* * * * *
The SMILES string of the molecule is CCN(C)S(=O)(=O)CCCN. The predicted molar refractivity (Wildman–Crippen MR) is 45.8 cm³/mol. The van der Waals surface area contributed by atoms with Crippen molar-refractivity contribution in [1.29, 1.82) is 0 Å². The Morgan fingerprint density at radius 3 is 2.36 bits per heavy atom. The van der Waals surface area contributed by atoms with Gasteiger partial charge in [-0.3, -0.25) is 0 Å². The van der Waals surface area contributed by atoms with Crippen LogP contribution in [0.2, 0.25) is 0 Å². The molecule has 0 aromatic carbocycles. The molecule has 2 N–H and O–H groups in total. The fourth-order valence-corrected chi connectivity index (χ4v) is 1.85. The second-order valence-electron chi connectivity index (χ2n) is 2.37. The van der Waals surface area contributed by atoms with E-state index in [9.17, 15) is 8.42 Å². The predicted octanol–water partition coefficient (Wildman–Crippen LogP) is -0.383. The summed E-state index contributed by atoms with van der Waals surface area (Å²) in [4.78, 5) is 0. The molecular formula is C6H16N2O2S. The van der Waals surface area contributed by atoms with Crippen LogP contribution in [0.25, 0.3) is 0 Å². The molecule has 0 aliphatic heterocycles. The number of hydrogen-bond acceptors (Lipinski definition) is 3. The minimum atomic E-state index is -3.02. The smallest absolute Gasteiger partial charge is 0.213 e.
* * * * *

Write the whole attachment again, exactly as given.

The SMILES string of the molecule is CCN(C)S(=O)(=O)CCCN. The predicted molar refractivity (Wildman–Crippen MR) is 45.8 cm³/mol. The van der Waals surface area contributed by atoms with Crippen molar-refractivity contribution in [1.29, 1.82) is 0 Å². The Morgan fingerprint density at radius 3 is 2.36 bits per heavy atom. The van der Waals surface area contributed by atoms with Gasteiger partial charge in [-0.3, -0.25) is 0 Å². The van der Waals surface area contributed by atoms with Crippen LogP contribution in [0.2, 0.25) is 0 Å². The molecule has 0 aromatic carbocycles. The molecule has 2 N–H and O–H groups in total. The fourth-order valence-corrected chi connectivity index (χ4v) is 1.85. The second-order valence-electron chi connectivity index (χ2n) is 2.37. The van der Waals surface area contributed by atoms with E-state index in [9.17, 15) is 8.42 Å². The predicted octanol–water partition coefficient (Wildman–Crippen LogP) is -0.383. The summed E-state index contributed by atoms with van der Waals surface area (Å²) in [4.78, 5) is 0. The molecular formula is C6H16N2O2S. The van der Waals surface area contributed by atoms with Crippen LogP contribution in [0.25, 0.3) is 0 Å². The molecule has 0 aliphatic heterocycles. The number of hydrogen-bond acceptors (Lipinski definition) is 3. The minimum atomic E-state index is -3.02. The smallest absolute Gasteiger partial charge is 0.213 e.